Getting the Best out of Mains 2020 Results – and handling failure

A few hours ago, the Union Public Service Commission declared the Civil Services Mains 2020 results.

The finality of the PDF – and I can say that from my vicarious experiences if not personal experiences – take some time to sink in.

Especially if we have not been able to make it to the list.

It usually takes the next morning for the facts to sink in.

The mornings, in my opinion, are the most terrible[1].

Sometimes, its terribly lonely too.

I mean you could be at home with all your family – or your preparation city with plenty of flatmates / people around – and sometimes you are the only one who has cleared the Prelims and written the Mains – and have been some kinda hero in your rented flat – until the results come – and yet it can be very lonely.

Being teary eyed and looking at the results screen has its own set of woes. Its blurry, you can’t see a thing.

And if there are people around, you cannot even close your eyes, because then – you run the risk of your tears rolling down.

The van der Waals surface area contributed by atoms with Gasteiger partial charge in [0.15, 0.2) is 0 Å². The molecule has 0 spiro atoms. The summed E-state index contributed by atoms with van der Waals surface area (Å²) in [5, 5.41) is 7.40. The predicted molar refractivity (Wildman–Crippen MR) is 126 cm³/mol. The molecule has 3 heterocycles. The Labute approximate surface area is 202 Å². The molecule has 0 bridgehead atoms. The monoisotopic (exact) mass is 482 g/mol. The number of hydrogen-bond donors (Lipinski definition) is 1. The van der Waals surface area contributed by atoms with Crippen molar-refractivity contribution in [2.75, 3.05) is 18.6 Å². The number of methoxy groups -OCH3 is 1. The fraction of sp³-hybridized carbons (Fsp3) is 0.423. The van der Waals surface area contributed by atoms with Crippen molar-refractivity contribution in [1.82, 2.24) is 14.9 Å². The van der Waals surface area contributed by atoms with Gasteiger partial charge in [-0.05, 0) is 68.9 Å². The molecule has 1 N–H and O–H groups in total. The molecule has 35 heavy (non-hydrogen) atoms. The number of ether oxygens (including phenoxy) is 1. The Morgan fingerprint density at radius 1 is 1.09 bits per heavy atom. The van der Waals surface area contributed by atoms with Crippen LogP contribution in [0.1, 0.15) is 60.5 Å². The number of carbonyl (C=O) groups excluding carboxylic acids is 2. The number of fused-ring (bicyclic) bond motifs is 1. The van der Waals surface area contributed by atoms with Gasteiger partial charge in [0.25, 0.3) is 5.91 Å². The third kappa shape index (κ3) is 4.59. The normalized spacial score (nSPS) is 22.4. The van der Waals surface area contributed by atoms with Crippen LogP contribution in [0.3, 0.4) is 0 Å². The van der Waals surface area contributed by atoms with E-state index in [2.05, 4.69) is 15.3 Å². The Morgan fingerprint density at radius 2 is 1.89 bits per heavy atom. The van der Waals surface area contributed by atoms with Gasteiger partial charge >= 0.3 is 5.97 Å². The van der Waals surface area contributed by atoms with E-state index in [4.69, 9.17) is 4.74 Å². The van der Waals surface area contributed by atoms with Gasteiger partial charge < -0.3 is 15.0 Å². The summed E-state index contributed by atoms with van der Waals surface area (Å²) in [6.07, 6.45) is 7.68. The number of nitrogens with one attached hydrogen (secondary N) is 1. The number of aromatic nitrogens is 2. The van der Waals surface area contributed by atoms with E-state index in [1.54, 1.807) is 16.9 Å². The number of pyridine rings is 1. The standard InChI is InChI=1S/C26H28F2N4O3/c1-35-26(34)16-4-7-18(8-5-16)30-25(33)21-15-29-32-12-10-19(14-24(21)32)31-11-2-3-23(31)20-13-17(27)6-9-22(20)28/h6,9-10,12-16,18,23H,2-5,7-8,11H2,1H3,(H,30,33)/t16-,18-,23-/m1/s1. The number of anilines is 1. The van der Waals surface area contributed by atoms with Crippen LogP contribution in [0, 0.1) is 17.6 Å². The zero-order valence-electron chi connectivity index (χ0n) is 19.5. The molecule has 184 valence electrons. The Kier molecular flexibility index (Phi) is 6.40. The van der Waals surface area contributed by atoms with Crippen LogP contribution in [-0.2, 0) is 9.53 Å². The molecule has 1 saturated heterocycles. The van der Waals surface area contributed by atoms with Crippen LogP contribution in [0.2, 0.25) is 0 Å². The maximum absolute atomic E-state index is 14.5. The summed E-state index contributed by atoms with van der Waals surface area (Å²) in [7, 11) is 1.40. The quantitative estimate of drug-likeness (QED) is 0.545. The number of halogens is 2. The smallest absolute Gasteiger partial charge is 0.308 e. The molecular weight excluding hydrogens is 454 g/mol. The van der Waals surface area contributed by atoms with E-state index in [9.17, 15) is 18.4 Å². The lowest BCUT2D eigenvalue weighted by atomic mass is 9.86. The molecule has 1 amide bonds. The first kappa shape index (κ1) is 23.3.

And everyone now knows you are crying.

How unmanly![2]

This is for those of you who heard that infamous ding[3] in the holy PDF that has roll numbers of students who cleared the Mains examination, and could not find theirs.

First, it’s perfectly alright if you feel terrible, feel like crying or even nauseated.

And it is also perfectly alright if you feel nothing.

Particularly if this is not the first time you have missed your name in the list.

That numb feeling.

People calling your phone and staring at your face, and yet – you feel nothing. [4]

You have relatives calling in sometimes. Asking you to fill up other govt exams instead.

The results will take some time to sink in.

Sometimes a day or two.

Sometimes a week later when you go through the Prelims grind.

Sometimes you may not feel a thing – particularly if you have been through this before. Déjà vu.

You feel numb.